So then we went through the renovation process, put the property on the market, we’re all into it for about $150,000 and it’s not selling partially because the property had a little bit of a stigma to it because of the mold and also because again, the market just wasn’t that hot yet. Back in 2013, 2014 and so and so I decided to run it. So refinanced it, get a new appraisal on it, property appraised and $235,000 $240,000 range, put a new loan on it. Okay. For about $150,000, paid off the private lender and was able to pay off that, that private lender loan. I had to take that $10,000 that was in my account and bring it back to closing actually when I refinanced it. So had a new loan on it with a regular commercial lender for $150,000.
Now, over the last five years or so, I rented the property out. I had the same tenant in the property for about three or four years. Tenant was great, tenant took care of all the repairs. I had very, very little money invested in the property beyond that because the tenant was awesome. Took care of the property and did everything. So, you know, this was in a class, a neighborhood a class a type of property.
So I had a class a tenant who did a good job of maintaining the property. Very little money I put it up, maybe a thousand bucks over the past five years. Now, over the last five years, the tenants been paying me rent. I’ve been making about $400 a month in positive cashflow. I had been paying off the mortgage and every month, every year we’ve been paying down the principal, so now we go to close Monday a couple of days from now, I only owe $127,000 on the property.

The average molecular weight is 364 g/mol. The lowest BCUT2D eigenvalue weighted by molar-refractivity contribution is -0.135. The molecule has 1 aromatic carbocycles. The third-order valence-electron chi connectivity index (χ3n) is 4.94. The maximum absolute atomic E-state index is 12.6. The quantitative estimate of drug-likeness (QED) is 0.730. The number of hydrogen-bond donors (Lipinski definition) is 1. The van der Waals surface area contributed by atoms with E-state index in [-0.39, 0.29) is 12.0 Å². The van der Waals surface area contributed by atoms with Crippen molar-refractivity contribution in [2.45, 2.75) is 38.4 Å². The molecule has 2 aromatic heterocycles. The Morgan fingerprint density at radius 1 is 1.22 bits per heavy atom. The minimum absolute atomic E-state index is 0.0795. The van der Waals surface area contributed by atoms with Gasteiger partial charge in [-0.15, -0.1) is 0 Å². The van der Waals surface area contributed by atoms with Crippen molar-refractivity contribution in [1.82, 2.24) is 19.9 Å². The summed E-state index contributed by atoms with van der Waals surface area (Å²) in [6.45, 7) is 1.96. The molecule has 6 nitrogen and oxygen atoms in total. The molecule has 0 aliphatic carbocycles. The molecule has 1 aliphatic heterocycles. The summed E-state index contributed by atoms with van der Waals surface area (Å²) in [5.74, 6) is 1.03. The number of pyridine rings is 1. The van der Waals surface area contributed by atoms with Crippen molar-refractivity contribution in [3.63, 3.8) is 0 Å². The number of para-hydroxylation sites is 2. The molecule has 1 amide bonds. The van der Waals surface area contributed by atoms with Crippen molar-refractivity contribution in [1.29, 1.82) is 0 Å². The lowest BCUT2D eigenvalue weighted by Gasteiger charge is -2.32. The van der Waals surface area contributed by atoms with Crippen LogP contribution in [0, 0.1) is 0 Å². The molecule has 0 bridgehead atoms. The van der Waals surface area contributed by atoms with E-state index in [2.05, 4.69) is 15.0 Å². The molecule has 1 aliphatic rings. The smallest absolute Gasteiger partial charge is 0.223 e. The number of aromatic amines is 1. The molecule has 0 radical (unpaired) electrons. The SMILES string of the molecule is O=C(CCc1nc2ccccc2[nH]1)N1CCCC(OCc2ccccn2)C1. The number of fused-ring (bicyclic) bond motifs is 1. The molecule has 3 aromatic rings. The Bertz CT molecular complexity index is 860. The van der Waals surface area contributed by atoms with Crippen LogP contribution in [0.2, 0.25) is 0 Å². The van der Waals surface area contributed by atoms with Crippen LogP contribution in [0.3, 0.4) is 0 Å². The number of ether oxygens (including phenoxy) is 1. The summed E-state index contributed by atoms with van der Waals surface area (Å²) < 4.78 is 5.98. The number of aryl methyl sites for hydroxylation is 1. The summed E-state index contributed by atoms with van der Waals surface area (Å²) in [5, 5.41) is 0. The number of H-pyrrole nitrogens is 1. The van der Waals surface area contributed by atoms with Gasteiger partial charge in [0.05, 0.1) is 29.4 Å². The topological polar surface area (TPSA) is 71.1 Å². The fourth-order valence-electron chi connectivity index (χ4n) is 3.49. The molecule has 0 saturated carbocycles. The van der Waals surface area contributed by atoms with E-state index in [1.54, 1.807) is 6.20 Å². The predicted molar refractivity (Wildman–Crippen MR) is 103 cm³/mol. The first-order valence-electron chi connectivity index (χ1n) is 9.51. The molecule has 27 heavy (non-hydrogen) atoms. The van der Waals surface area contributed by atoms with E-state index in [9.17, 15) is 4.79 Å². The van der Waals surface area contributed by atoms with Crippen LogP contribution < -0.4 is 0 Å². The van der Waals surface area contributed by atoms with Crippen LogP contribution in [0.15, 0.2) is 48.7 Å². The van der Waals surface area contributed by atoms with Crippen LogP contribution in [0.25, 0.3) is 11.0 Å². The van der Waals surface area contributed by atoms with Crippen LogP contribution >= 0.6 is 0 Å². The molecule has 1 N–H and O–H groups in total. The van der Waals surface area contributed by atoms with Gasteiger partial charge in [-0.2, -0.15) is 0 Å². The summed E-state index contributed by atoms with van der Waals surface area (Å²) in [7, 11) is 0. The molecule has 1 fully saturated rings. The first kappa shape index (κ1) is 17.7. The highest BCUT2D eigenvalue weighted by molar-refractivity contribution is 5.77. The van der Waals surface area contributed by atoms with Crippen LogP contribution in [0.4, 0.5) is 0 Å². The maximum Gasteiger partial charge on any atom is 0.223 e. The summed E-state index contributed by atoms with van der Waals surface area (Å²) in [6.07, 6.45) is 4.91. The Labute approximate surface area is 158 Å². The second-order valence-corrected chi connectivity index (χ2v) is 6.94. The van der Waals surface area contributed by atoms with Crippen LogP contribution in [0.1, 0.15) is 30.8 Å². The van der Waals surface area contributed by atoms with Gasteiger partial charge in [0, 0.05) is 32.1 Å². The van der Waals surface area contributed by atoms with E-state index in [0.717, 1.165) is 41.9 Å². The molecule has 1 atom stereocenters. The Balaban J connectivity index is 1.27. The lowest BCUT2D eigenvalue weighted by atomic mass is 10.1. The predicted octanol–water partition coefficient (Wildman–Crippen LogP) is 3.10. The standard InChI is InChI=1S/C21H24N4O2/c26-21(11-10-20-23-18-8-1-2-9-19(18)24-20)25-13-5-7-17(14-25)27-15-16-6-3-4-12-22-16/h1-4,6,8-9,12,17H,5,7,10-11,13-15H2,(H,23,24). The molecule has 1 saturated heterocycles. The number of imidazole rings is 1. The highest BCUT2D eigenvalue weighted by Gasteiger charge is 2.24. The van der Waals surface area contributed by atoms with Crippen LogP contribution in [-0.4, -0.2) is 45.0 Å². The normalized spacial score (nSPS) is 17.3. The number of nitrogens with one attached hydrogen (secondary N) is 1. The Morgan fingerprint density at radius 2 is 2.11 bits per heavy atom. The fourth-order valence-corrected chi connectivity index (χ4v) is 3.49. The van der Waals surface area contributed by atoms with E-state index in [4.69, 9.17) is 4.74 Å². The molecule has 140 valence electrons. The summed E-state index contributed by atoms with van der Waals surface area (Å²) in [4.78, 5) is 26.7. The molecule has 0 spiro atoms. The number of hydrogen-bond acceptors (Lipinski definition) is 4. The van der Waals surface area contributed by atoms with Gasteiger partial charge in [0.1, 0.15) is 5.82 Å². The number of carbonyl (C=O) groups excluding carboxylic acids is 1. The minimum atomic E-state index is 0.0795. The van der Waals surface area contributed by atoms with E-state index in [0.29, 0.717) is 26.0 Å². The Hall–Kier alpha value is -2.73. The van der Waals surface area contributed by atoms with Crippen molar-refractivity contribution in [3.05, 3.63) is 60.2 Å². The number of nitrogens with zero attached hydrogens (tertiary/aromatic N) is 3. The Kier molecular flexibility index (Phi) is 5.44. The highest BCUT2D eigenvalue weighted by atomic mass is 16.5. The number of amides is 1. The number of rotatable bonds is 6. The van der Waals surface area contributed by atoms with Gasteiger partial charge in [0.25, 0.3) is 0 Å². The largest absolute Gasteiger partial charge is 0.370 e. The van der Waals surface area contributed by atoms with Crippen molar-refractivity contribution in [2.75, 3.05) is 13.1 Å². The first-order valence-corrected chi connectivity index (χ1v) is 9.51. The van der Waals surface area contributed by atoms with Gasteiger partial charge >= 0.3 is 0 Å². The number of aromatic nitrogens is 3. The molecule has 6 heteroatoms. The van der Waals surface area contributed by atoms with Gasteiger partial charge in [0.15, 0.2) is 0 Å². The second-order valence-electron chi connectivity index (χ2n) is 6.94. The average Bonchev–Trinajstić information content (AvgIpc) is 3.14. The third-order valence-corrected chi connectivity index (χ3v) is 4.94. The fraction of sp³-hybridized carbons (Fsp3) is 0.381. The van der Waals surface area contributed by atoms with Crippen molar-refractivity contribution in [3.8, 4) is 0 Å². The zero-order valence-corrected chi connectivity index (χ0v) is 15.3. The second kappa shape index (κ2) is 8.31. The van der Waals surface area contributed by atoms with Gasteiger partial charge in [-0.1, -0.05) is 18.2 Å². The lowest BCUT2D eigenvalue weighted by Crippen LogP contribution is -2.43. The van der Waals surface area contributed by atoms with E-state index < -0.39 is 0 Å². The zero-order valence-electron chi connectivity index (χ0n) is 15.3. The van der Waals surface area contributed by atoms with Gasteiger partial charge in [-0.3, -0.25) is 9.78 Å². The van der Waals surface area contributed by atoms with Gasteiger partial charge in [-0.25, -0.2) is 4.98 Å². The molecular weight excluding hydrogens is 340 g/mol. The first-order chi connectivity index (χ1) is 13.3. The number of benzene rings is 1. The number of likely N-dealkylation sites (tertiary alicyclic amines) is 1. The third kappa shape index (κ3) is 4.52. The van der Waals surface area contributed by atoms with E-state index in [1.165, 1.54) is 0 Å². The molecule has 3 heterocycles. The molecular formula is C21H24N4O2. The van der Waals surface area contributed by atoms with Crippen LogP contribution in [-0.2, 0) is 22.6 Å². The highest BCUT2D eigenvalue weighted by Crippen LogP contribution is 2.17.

I’ve paid the mortgage down from $150,000 down to $127,000 $128,000 and so now put the property back on the market. The market’s definitely hotter now there’s a lot less inventory. There’s a lot, but more buyers looking for properties. The property has been rented for five years. The property has been lived in for five years. There’s no mold, there’s no stigma.
Everything in the property looks great, feels great, smells great. I put it on the market for two 20 and got a full price offer in 48 hours for $222,000 minus $3,000 in seller closing costs. So essentially $219,000 is what I have it sold for and I’m only into it for $128,000 so when we walk away from closing on Monday, assuming that we close sign and I get the wire proceeds on Monday, it’s going to be about an $80,000 to $85,000 net profit check, which is going to be amazing.
Now, why does a deal like this work, right? Why does a case study like this come together? One isbecause I had the private money raised and had private lenders that were already ready to do business with me. People I had relationships with people who were ready to loan me the money to do that deal at 12% interest or 15% of the profits, whichever was greater. So we decided to keep it and we refinanced it. We paid that private lender back their principal plus 12% interest just for a very short amount of time while I owned the property. So I only owe them 12% interest for a few months while I was trying to flip it and sell it. Then the commercial loan comes in, so I had to have decent enough credit to go get a commercial loan. Now today, five years ago, I had to go with a Fannie Mae Freddie Mac loan.